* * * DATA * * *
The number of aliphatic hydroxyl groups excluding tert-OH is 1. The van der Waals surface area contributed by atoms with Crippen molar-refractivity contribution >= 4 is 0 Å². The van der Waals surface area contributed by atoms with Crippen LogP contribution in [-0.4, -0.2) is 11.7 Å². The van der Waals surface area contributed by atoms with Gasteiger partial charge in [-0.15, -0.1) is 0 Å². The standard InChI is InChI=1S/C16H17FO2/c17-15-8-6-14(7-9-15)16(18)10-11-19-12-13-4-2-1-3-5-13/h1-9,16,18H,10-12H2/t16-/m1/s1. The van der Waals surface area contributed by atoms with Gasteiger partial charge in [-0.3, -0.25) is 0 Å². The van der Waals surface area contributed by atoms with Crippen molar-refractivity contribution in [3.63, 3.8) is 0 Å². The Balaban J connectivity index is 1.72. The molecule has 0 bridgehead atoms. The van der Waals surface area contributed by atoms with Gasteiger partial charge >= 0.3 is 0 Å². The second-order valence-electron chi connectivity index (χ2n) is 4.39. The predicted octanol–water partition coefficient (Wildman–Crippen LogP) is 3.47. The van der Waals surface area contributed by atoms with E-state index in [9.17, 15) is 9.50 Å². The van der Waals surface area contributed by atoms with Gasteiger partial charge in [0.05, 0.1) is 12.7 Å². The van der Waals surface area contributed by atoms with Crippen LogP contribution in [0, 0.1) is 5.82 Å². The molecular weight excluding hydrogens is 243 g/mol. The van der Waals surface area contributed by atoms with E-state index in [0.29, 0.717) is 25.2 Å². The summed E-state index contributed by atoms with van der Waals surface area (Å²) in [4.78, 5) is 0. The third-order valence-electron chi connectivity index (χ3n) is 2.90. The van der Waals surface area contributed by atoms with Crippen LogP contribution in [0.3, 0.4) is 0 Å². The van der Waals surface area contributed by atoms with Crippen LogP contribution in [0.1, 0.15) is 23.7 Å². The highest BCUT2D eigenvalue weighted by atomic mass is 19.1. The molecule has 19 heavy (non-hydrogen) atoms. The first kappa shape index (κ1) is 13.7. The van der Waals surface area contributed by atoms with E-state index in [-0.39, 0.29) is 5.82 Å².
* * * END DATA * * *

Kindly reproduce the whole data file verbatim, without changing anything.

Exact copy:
The number of aliphatic hydroxyl groups excluding tert-OH is 1. The van der Waals surface area contributed by atoms with Crippen molar-refractivity contribution >= 4 is 0 Å². The van der Waals surface area contributed by atoms with Crippen LogP contribution in [-0.4, -0.2) is 11.7 Å². The van der Waals surface area contributed by atoms with Gasteiger partial charge in [-0.15, -0.1) is 0 Å². The standard InChI is InChI=1S/C16H17FO2/c17-15-8-6-14(7-9-15)16(18)10-11-19-12-13-4-2-1-3-5-13/h1-9,16,18H,10-12H2/t16-/m1/s1. The van der Waals surface area contributed by atoms with Gasteiger partial charge in [-0.3, -0.25) is 0 Å². The van der Waals surface area contributed by atoms with Crippen molar-refractivity contribution in [3.63, 3.8) is 0 Å². The Balaban J connectivity index is 1.72. The molecule has 0 bridgehead atoms. The van der Waals surface area contributed by atoms with Gasteiger partial charge >= 0.3 is 0 Å². The second-order valence-electron chi connectivity index (χ2n) is 4.39. The predicted octanol–water partition coefficient (Wildman–Crippen LogP) is 3.47. The van der Waals surface area contributed by atoms with E-state index in [9.17, 15) is 9.50 Å². The van der Waals surface area contributed by atoms with Gasteiger partial charge in [0.05, 0.1) is 12.7 Å². The van der Waals surface area contributed by atoms with Crippen LogP contribution in [0, 0.1) is 5.82 Å². The molecular weight excluding hydrogens is 243 g/mol. The van der Waals surface area contributed by atoms with E-state index in [0.29, 0.717) is 25.2 Å². The summed E-state index contributed by atoms with van der Waals surface area (Å²) in [4.78, 5) is 0. The third-order valence-electron chi connectivity index (χ3n) is 2.90. The van der Waals surface area contributed by atoms with Crippen LogP contribution in [0.3, 0.4) is 0 Å². The van der Waals surface area contributed by atoms with Crippen LogP contribution in [0.1, 0.15) is 23.7 Å². The highest BCUT2D eigenvalue weighted by atomic mass is 19.1. The molecule has 19 heavy (non-hydrogen) atoms. The first kappa shape index (κ1) is 13.7. The van der Waals surface area contributed by atoms with E-state index in [-0.39, 0.29) is 5.82 Å².